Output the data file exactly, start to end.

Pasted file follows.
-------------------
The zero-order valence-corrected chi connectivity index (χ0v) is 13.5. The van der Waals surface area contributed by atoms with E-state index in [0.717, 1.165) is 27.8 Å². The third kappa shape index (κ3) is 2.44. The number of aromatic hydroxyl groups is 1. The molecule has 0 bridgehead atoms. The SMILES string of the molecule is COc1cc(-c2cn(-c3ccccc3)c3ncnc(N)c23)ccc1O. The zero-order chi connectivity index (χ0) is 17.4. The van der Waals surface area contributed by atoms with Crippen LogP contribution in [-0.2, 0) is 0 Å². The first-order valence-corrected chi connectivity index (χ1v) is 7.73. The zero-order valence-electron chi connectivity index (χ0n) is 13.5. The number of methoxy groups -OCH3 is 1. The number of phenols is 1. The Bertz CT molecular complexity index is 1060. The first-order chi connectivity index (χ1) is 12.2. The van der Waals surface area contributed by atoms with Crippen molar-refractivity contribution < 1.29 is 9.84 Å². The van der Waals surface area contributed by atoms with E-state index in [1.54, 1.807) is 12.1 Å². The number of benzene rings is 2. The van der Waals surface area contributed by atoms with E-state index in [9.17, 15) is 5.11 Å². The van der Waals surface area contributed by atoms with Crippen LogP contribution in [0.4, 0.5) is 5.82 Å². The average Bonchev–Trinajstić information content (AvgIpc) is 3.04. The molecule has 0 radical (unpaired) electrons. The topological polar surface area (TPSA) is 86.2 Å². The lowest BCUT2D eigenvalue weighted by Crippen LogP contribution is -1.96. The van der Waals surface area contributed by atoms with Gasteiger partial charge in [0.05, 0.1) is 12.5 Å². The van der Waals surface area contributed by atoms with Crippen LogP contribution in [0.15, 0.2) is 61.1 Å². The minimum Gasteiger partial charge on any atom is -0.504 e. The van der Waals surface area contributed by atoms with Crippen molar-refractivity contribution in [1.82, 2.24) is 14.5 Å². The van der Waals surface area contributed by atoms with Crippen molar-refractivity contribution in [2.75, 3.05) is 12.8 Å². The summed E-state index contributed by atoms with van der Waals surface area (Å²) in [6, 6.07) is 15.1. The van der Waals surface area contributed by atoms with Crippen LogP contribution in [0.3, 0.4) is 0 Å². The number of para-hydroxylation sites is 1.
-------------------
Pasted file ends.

The zero-order valence-corrected chi connectivity index (χ0v) is 13.5. The van der Waals surface area contributed by atoms with E-state index in [0.717, 1.165) is 27.8 Å². The third kappa shape index (κ3) is 2.44. The number of aromatic hydroxyl groups is 1. The molecule has 0 bridgehead atoms. The SMILES string of the molecule is COc1cc(-c2cn(-c3ccccc3)c3ncnc(N)c23)ccc1O. The zero-order chi connectivity index (χ0) is 17.4. The van der Waals surface area contributed by atoms with Crippen LogP contribution in [-0.2, 0) is 0 Å². The first-order valence-corrected chi connectivity index (χ1v) is 7.73. The zero-order valence-electron chi connectivity index (χ0n) is 13.5. The number of methoxy groups -OCH3 is 1. The number of phenols is 1. The Bertz CT molecular complexity index is 1060. The first-order chi connectivity index (χ1) is 12.2. The van der Waals surface area contributed by atoms with Crippen molar-refractivity contribution < 1.29 is 9.84 Å². The van der Waals surface area contributed by atoms with E-state index in [1.54, 1.807) is 12.1 Å². The number of benzene rings is 2. The van der Waals surface area contributed by atoms with E-state index in [9.17, 15) is 5.11 Å². The van der Waals surface area contributed by atoms with Crippen LogP contribution in [0.4, 0.5) is 5.82 Å². The average Bonchev–Trinajstić information content (AvgIpc) is 3.04. The molecule has 0 radical (unpaired) electrons. The topological polar surface area (TPSA) is 86.2 Å². The lowest BCUT2D eigenvalue weighted by Crippen LogP contribution is -1.96. The van der Waals surface area contributed by atoms with Gasteiger partial charge in [0.05, 0.1) is 12.5 Å². The van der Waals surface area contributed by atoms with Crippen LogP contribution in [0.15, 0.2) is 61.1 Å². The minimum Gasteiger partial charge on any atom is -0.504 e. The van der Waals surface area contributed by atoms with Crippen molar-refractivity contribution in [1.82, 2.24) is 14.5 Å². The van der Waals surface area contributed by atoms with Crippen molar-refractivity contribution in [2.75, 3.05) is 12.8 Å². The summed E-state index contributed by atoms with van der Waals surface area (Å²) in [6, 6.07) is 15.1. The van der Waals surface area contributed by atoms with Crippen LogP contribution in [0.3, 0.4) is 0 Å². The number of para-hydroxylation sites is 1.